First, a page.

In 2014, Mexico enacted a much-publicized overhaul of its financial industry. Three years later, optimism remains high, but industry leaders say the transition to a high-performing economy is still a work in progress.
When Mexico overhauled its financial industry three years ago, most experts agreed that the moves were a step in the right direction. The question now: can the country’s economy accelerate to a sprint?
REACHING FOR REFORM
The amount of bank credit in Mexico has lagged significantly behind that in competing countries. Economists worried that the situation was holding back economic growth. In 2014, the country’s political leaders decided on a potential solution. They passed a package of improvements, which, among other things, strengthened property rights protections for creditors and formalized banking industry regulations that they hoped would spark greater competition among financial intermediaries.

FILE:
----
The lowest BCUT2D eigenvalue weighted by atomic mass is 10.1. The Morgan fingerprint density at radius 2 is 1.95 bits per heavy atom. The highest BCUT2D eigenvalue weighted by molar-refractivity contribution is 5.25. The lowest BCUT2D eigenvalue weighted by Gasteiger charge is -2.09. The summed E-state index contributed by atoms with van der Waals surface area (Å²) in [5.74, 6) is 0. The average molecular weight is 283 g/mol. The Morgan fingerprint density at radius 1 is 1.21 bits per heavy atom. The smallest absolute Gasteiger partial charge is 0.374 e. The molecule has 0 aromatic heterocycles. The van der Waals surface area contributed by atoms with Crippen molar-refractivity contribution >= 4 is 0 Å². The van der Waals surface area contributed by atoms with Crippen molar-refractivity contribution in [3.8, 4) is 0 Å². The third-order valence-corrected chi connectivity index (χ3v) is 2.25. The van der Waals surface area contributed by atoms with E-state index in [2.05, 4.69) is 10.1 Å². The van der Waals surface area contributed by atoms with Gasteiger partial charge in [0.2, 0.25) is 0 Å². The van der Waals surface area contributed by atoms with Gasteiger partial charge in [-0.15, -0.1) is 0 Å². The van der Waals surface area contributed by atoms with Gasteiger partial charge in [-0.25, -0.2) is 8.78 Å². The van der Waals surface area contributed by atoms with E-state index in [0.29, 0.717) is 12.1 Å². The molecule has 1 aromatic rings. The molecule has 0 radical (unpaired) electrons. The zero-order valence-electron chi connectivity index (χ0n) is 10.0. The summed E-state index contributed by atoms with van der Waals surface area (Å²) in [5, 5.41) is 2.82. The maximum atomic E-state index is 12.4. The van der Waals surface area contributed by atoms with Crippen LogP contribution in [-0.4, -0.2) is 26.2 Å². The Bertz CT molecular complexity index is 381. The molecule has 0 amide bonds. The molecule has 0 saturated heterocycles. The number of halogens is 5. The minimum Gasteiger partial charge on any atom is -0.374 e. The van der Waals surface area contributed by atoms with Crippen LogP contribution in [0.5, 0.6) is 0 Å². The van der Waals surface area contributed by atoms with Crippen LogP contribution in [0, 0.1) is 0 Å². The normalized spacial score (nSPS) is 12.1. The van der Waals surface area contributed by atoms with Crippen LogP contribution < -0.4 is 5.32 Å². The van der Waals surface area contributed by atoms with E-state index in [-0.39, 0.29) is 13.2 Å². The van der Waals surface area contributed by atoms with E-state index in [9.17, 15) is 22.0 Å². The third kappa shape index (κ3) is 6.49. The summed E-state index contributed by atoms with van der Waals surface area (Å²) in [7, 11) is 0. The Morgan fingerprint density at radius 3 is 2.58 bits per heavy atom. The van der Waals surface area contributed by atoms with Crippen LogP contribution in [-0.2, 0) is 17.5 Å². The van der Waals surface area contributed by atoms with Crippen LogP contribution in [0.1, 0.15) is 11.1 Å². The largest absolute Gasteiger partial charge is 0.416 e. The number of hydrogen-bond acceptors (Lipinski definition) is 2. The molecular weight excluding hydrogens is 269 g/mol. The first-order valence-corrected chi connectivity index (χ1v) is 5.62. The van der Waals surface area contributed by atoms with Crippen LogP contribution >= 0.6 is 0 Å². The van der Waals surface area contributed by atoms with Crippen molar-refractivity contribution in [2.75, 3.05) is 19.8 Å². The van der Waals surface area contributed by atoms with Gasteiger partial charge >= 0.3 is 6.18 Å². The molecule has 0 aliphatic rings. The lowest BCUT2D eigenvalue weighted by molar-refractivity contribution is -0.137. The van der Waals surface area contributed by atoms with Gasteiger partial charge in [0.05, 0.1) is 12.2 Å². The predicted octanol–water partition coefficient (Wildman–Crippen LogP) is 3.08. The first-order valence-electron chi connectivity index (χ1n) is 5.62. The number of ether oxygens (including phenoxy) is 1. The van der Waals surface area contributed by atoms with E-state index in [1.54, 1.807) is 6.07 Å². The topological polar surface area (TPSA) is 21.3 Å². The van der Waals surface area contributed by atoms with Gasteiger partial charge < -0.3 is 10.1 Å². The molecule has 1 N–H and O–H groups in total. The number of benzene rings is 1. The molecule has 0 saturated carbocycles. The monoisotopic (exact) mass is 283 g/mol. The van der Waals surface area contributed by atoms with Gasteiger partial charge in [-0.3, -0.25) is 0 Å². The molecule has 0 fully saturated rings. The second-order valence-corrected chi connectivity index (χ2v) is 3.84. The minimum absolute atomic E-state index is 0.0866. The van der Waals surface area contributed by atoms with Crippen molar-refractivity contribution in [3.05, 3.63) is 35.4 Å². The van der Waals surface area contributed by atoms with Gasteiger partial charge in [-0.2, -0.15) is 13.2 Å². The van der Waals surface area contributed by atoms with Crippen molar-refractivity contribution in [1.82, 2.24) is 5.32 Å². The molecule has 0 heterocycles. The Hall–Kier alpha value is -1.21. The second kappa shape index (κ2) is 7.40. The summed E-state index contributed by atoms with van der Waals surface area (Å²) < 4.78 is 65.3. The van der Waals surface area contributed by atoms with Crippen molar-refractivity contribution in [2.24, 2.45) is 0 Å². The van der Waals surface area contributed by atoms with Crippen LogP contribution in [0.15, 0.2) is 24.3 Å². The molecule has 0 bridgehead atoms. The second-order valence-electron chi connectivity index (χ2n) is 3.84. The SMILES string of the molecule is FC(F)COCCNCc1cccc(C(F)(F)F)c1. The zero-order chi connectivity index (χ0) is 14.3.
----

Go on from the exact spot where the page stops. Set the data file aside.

Mario Maciel Castro, CEO of the banking firm CIBanco, says the reforms have not yet lived up to their full potential, but he remains optimistic. A number of sectors in the Mexican economy are poised for rapid growth, and that growth is made more likely with the reforms included in the 2014 legislation. “These measures have the potential to foster a more competitive, consumer-friendly, and healthy banking system,” he notes. A stronger financial sector will drive growth in GDP and also force down borrowing costs. This could have a major impact across the Mexican economy, but the banking executive highlighted a handful of areas where he thinks the potential is particularly high.